As noted in a 2023 presentation by current and former state officials at the Rockefeller Institute of Government in Albany, New York, the state’s participation in the Basic Health Program option under Section 1332(a) of the ACA, branded in New York as the Essential Plan, was also a crucial design decision. The plan is available to consumers under 65 who are lawfully present in the United States but do not qualify for Medicaid due to their immigrant status, are not eligible for Medicaid or the Children’s Health Insurance Program, are without access to affordable Minimum Essential Coverage, and who have incomes at or below 200 percent of the Federal Poverty Level (FPL). New York was one of only two states to take the federal option to implement a Basic Health Plan (BHP) option (the other was Minnesota). States that operate BHP receive federal funding equal to 95 percent of the premium tax credit.

New York’s BHP enrollment skews younger than enrollment in regular Qualified Health Plans (QHP) offered through the NY State of Health marketplace. Differences in the BHP and QHP risk pools impact federal funding; specifically, the BHP is funded by payments based on premiums for an older population but provides services to a younger population, resulting in a funding surplus. The program began in 2014 and by January 2024, more than 1.1 million individuals were enrolled in the program. That is more than any other state (since only one other state has such a program) and approximately one in eight of all public insurance enrollees.

The Pandemic and Post-COVID Unwinding and Redeterminations

Pandemic Response

When the COVID pandemic started in 2020, the federal government issued what is known as a public health emergency declaration that, along with the Families First Coronavirus Response Act, allowed for continuous coverage for people enrolled in public health insurance programs of all types (e.g., Medicaid, Essential Plan, Children’s Health Insurance Program). In addition to mandating continuous coverage (meaning those enrolled did not have to reapply for coverage every year) and providing enhanced federal Medicaid funding, increased federal funding was also provided for subsidies for individuals to purchase QHP coverage through the 2021 American Rescue Plan and extended through the Inflation Reduction Act. Keeping New Yorkers insured during the pandemic, and during the “unwind” of continuous coverage was a top priority for state health policymakers. Public health insurance in New York covers approximately 42 percent of New Yorkers, which is a higher percent than most states and an increase from 33 percent in 2010, according to an August 2023 report by the New York State Comptroller.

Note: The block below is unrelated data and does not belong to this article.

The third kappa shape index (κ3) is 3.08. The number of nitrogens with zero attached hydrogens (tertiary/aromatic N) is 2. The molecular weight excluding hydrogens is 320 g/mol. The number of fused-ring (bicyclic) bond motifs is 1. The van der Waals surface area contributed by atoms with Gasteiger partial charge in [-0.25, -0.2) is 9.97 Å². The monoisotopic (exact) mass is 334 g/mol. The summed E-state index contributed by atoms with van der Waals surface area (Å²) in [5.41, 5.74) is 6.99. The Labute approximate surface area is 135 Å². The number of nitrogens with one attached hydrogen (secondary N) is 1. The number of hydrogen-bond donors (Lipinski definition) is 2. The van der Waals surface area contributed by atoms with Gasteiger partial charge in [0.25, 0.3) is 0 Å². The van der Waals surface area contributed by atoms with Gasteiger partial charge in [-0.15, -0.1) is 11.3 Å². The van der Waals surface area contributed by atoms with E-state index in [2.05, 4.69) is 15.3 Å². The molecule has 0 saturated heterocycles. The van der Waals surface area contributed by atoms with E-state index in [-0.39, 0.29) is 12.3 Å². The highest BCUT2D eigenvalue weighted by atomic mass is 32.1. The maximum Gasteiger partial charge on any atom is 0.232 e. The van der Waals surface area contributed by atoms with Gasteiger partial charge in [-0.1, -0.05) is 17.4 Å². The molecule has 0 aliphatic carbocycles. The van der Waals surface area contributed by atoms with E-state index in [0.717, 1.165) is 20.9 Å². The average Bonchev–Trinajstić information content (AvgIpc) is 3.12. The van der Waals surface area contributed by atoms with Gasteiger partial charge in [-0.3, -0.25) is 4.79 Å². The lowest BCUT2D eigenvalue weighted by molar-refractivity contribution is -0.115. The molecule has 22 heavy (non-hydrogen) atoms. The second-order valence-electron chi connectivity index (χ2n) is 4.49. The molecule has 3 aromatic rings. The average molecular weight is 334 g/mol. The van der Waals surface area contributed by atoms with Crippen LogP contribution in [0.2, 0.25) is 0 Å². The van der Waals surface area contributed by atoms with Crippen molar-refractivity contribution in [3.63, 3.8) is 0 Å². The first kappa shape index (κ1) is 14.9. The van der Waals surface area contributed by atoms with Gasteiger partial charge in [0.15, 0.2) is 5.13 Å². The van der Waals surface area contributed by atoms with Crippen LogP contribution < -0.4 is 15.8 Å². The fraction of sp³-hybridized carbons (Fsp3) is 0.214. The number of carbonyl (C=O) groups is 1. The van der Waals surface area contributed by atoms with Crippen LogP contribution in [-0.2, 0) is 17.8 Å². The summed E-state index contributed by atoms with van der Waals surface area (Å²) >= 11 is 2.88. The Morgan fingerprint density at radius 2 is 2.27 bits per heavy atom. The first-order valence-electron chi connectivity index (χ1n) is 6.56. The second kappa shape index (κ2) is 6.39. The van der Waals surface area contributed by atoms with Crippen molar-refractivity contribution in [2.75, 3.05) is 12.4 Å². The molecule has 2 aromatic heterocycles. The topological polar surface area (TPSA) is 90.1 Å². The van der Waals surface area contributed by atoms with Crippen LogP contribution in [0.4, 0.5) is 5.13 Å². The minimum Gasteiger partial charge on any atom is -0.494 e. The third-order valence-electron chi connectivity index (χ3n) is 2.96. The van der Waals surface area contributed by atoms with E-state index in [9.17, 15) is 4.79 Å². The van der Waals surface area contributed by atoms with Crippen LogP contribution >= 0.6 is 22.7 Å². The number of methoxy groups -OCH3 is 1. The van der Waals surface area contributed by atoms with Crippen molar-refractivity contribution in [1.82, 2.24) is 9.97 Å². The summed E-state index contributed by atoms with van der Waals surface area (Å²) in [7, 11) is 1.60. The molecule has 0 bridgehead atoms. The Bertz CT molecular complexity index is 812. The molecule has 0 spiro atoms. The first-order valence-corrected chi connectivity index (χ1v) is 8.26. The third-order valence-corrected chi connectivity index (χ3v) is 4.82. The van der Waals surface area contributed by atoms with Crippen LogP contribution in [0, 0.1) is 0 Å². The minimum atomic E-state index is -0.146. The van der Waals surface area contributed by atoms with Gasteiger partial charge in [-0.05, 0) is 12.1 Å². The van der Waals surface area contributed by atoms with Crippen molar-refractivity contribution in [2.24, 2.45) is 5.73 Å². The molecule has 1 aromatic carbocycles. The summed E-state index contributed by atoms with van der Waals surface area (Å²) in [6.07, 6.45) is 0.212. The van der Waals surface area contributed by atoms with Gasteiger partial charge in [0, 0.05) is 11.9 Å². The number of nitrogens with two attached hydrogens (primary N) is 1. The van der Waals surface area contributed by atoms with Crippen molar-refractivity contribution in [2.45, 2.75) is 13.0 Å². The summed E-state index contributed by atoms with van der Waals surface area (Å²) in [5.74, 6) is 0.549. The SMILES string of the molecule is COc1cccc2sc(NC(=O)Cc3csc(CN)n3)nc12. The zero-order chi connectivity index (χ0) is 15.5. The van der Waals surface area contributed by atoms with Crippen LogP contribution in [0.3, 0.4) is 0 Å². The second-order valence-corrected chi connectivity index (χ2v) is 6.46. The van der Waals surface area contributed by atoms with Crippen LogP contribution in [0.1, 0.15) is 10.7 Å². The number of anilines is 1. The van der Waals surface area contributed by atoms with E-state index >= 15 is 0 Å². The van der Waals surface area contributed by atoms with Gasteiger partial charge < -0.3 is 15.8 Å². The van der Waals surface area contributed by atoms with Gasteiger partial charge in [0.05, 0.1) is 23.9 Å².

Public Health Emergency Wind Down and New York’s Efforts for Maintaining Coverage

At the height of the pandemic, nearly 9 million people were covered by a public health insurance program in New York. But as the pandemic slowed—the federal government eventually ended the public health emergency on May 11, 2023—provisions that were meant to protect public health during the pandemic were unwound. Under the Consolidated Appropriations Act of 2023, passed in late 2022, Congress decoupled continuous coverage from the public health emergency declaration, effectively ending insurance coverage provisions as of April 1, 2023. The Centers for Medicare and Medicaid Services provided guidance for how states could unwind the continuous coverage provisions, and each state could decide how it would redetermine eligibility for public health insurance, including the timeframe for doing so. New York chose to use the maximum permissible length of time for these redeterminations to enable people more time to collect the necessary information to retain coverage. New York engaged in a massive public education campaign during this period, and also provided additional training for contacts to provide insurance seekers with assistance in choosing policies and enrolling thought the marketplace. As of April 2024, the unwinding process is still continuing, and the state has routinely been renewing coverage for more than three-fourths of those enrolled in health insurance programs through the exchange. Many individuals who did not renew policies in the marketplace have since become eligible for employer-sponsored insurance. The state tracks all this information about the unwinding and makes it publicly available.

The Future